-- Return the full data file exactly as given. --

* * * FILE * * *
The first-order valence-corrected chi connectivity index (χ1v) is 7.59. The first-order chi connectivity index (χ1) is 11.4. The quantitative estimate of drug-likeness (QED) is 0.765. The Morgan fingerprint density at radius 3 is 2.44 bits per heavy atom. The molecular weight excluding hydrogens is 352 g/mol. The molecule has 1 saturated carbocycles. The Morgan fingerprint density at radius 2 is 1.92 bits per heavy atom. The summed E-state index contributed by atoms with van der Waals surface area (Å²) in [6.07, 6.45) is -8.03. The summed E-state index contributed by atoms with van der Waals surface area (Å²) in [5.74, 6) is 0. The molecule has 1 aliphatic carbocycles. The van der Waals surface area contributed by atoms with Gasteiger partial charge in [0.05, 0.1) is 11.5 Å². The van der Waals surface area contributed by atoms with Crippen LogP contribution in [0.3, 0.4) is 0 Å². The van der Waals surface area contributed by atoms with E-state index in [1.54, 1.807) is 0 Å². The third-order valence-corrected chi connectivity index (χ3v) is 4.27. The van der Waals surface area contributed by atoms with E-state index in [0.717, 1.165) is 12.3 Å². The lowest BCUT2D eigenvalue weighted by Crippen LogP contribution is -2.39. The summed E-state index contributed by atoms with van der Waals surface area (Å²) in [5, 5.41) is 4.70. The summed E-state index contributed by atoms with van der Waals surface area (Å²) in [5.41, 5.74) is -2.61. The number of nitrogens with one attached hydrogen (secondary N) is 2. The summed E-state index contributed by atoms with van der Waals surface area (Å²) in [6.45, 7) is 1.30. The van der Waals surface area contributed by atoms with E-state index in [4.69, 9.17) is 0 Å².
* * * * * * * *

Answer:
The first-order valence-corrected chi connectivity index (χ1v) is 7.59. The first-order chi connectivity index (χ1) is 11.4. The quantitative estimate of drug-likeness (QED) is 0.765. The Morgan fingerprint density at radius 3 is 2.44 bits per heavy atom. The molecular weight excluding hydrogens is 352 g/mol. The molecule has 1 saturated carbocycles. The Morgan fingerprint density at radius 2 is 1.92 bits per heavy atom. The summed E-state index contributed by atoms with van der Waals surface area (Å²) in [6.07, 6.45) is -8.03. The summed E-state index contributed by atoms with van der Waals surface area (Å²) in [5.74, 6) is 0. The molecule has 1 aliphatic carbocycles. The van der Waals surface area contributed by atoms with Gasteiger partial charge in [0.05, 0.1) is 11.5 Å². The van der Waals surface area contributed by atoms with Crippen LogP contribution in [0.3, 0.4) is 0 Å². The van der Waals surface area contributed by atoms with E-state index in [1.54, 1.807) is 0 Å². The third-order valence-corrected chi connectivity index (χ3v) is 4.27. The van der Waals surface area contributed by atoms with E-state index in [0.717, 1.165) is 12.3 Å². The lowest BCUT2D eigenvalue weighted by Crippen LogP contribution is -2.39. The summed E-state index contributed by atoms with van der Waals surface area (Å²) in [5, 5.41) is 4.70. The summed E-state index contributed by atoms with van der Waals surface area (Å²) in [5.41, 5.74) is -2.61. The number of nitrogens with one attached hydrogen (secondary N) is 2. The summed E-state index contributed by atoms with van der Waals surface area (Å²) in [6.45, 7) is 1.30. The van der Waals surface area contributed by atoms with E-state index in [4.69, 9.17) is 0 Å².